Scyphiphora

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Scyphiphora
Scyphiphora hydrophylacea Blanco2.277.png
Scyphiphora hydrophyllacea
Scientific classification e
Kingdom: Plantae
Clade: Angiosperms
Clade: Eudicots
Clade: Asterids
Order: Gentianales
Family: Rubiaceae
Subfamily: Ixoroideae
Tribe: Scyphiphoreae
Genus: Scyphiphora
C.F.Gaertn.
Species: S. hydrophylacea
Binomial name
Scyphiphora hydrophylacea
C.F.Gaertn.
Synonyms
  • Epithinia Jack

Scyphiphora is a monotypic genus of flowering plants in the Rubiaceae family. It is the only genus in the tribe Scyphiphoreae. The genus contains only one species, viz. Scyphiphora hydrophyllacea, which has a large distribution range from Madagascar, to tropical Asia and the western Pacific.[1] It is a shrub of about 3 m (10 ft) and is often found in mangrove forests or sandy beaches. Its local common names include chengam in Malaysia, ngam in Thailand, nila or sagasa in the Philippines, and côi in Vietnam.[2]

Description[edit]

Its leaves are opposite. The leaf blades are broad and drop-shaped. Its terminal buds and young leaves are coated with a varnish-like substance. The flowers are tubular and have four white lobes that are tinged pink. They are arranged in dense clusters. The fruits are elliptic and deeply ridged, becoming light brown and buoyant when ripe.

Uses[edit]

Its dark brown wood can be used to craft small objects. Leaf extracts are known to be helpful for stomach aches.[3] The flowers can be used as a cleansing or whitening laundry agent.[citation needed]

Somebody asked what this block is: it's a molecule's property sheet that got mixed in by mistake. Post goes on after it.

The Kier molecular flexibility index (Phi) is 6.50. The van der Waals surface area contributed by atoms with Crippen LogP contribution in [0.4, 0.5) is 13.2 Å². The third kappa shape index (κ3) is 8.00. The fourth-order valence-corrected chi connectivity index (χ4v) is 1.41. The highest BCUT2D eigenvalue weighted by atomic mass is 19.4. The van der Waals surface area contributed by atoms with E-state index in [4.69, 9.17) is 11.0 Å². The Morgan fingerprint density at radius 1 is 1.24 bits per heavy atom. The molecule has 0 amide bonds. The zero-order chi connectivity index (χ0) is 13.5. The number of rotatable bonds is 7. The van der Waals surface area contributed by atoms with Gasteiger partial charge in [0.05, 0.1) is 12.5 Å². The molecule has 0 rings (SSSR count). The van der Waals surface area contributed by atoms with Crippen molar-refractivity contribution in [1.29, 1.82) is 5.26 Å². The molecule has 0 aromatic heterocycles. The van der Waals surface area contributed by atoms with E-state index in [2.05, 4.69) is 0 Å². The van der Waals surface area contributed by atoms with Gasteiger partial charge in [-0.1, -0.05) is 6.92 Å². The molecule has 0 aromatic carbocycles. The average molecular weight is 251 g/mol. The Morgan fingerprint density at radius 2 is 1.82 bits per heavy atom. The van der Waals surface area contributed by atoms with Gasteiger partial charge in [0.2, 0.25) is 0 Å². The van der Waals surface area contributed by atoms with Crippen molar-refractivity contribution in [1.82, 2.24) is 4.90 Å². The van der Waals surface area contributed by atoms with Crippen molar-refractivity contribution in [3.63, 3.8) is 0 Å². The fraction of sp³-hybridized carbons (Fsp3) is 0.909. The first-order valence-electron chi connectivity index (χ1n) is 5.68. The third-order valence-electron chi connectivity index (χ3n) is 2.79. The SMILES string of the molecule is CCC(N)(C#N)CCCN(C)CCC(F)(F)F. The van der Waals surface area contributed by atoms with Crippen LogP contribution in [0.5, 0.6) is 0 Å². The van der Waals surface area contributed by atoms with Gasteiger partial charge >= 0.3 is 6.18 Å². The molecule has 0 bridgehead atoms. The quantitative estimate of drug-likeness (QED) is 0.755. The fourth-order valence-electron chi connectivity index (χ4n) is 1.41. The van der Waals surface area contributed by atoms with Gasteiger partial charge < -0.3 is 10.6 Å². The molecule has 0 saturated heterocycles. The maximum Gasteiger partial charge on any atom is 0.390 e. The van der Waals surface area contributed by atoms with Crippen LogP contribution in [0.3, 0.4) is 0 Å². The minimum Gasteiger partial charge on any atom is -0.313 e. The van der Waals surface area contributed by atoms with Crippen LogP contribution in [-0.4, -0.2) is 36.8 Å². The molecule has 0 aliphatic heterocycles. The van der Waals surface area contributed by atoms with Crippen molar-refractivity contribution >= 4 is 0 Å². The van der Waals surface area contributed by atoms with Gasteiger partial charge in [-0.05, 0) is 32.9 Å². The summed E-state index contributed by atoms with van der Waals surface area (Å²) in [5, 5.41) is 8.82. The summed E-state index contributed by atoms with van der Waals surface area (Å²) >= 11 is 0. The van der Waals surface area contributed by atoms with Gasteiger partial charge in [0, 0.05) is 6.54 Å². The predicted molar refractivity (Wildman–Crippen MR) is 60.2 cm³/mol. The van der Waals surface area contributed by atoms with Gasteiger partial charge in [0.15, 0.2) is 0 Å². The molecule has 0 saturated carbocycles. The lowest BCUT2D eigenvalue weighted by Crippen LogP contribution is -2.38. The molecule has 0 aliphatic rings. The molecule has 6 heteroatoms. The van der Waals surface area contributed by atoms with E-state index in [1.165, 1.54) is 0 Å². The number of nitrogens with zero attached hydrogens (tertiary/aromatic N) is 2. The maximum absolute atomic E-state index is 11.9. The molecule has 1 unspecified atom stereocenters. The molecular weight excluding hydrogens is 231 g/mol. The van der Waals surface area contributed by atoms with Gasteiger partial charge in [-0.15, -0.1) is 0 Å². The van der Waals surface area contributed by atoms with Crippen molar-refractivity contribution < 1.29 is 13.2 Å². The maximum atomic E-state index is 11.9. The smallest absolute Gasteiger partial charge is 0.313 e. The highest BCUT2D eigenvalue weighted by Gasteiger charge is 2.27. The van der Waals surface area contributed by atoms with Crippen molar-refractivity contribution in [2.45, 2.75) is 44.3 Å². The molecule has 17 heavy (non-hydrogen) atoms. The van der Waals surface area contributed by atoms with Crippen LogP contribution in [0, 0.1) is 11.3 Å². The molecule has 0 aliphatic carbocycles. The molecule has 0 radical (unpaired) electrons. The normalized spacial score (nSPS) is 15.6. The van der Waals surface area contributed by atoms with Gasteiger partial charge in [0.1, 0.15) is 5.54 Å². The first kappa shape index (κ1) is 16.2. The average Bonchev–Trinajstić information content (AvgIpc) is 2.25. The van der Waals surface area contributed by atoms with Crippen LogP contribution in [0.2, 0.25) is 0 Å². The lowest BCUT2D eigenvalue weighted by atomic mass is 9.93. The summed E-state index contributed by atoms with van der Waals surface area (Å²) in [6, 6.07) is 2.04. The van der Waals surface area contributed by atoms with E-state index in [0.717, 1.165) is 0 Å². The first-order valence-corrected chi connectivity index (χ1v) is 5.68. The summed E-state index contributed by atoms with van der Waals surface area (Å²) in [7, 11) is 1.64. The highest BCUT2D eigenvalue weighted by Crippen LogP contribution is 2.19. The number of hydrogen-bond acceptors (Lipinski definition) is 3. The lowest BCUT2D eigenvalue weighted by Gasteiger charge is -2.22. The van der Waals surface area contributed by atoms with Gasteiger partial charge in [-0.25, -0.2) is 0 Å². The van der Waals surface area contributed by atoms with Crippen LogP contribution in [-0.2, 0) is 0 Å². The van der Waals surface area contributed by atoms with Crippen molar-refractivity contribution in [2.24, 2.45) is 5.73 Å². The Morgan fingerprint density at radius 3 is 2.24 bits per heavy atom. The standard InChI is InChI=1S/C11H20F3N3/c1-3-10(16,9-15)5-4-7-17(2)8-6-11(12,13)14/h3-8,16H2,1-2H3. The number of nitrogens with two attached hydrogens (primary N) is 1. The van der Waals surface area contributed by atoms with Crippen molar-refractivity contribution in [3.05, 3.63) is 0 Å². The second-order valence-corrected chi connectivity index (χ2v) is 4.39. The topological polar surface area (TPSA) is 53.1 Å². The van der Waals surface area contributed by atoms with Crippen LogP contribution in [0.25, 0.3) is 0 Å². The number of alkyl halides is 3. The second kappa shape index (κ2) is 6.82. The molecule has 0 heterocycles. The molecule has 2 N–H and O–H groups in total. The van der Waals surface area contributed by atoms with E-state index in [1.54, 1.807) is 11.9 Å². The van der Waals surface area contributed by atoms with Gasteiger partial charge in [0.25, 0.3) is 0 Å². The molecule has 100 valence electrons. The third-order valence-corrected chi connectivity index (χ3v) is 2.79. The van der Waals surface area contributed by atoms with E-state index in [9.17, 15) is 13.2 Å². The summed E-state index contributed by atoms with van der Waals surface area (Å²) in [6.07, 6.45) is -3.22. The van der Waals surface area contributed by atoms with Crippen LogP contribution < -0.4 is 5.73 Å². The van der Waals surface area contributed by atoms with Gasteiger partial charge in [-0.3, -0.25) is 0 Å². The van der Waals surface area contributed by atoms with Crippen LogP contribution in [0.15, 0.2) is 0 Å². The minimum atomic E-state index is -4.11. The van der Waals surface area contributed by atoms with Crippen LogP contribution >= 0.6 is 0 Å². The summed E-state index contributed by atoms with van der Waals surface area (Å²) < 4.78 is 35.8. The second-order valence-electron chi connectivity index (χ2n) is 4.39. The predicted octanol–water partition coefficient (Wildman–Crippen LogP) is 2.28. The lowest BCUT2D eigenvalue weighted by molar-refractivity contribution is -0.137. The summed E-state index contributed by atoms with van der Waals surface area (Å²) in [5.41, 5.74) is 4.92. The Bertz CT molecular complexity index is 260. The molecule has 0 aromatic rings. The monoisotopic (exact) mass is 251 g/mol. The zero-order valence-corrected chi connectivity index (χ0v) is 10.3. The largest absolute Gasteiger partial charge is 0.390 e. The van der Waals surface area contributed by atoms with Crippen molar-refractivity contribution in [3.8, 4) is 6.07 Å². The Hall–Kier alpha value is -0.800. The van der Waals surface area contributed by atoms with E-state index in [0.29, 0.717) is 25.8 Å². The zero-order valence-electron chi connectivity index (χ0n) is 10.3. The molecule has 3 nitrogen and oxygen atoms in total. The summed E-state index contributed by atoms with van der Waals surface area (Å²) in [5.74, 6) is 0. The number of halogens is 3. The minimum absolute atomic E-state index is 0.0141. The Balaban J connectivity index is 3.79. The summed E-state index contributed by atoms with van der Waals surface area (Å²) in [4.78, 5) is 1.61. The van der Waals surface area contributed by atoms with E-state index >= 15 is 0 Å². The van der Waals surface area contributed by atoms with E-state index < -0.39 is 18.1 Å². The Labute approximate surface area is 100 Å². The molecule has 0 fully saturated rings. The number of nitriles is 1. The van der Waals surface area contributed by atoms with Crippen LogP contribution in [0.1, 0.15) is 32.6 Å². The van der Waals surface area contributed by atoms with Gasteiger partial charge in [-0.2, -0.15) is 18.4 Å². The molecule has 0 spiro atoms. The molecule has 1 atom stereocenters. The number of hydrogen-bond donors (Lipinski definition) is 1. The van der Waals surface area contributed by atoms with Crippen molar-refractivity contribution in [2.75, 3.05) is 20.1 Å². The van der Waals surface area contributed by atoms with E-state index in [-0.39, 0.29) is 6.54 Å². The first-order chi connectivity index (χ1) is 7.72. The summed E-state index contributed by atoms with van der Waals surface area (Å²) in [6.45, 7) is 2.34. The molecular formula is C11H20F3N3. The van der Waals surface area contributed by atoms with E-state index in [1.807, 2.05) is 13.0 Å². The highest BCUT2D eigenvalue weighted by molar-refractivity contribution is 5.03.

Culture[edit]

Manila, the capital city of the Philippines, derives its name from the nila because the shores of Manila Bay were once teeming with this shrub. The place was called "Maynila", which is Tagalog for "There is nila".[4] The shrub's name in turn was probably derived from the Sanskrit word "nila" (नील), which means "indigo tree."

Chemistry[edit]

The plant contains friedelin, syringic acid, isoscopoletin, fraxetol, casuarinondiol and guaiacylglycerol-beta-ferulic acid ether.[5]

References[edit]

  1. ^ "Search results for Scyphiphora". The Plant List. Retrieved 1 March 2016. 
  2. ^ http://www.globinmed.com/index.php?option=com_content&view=article&id=104677:scyphiphora-hydrophyllacea-1&catid=199&Itemid=139
  3. ^ http://mangrove.nus.edu.sg/guidebooks/text/1072.htm
  4. ^ Ambeth Ocampo (June 25, 2008), "Looking Back: Pre-Spanish Manila", Philippine Daily Inquirer, retrieved 2008-09-09 
  5. ^ Studies on the chemical constituents of Scyphiphora hydrophyllacea (II). (Article in Chinese), Tao SH1, Gao GC, Qi SH, Li QX and Zhang S, Zhong Yao Cai., May 2009, volume 32, issue 5, pages 712-714, PMID 19771844

External links[edit]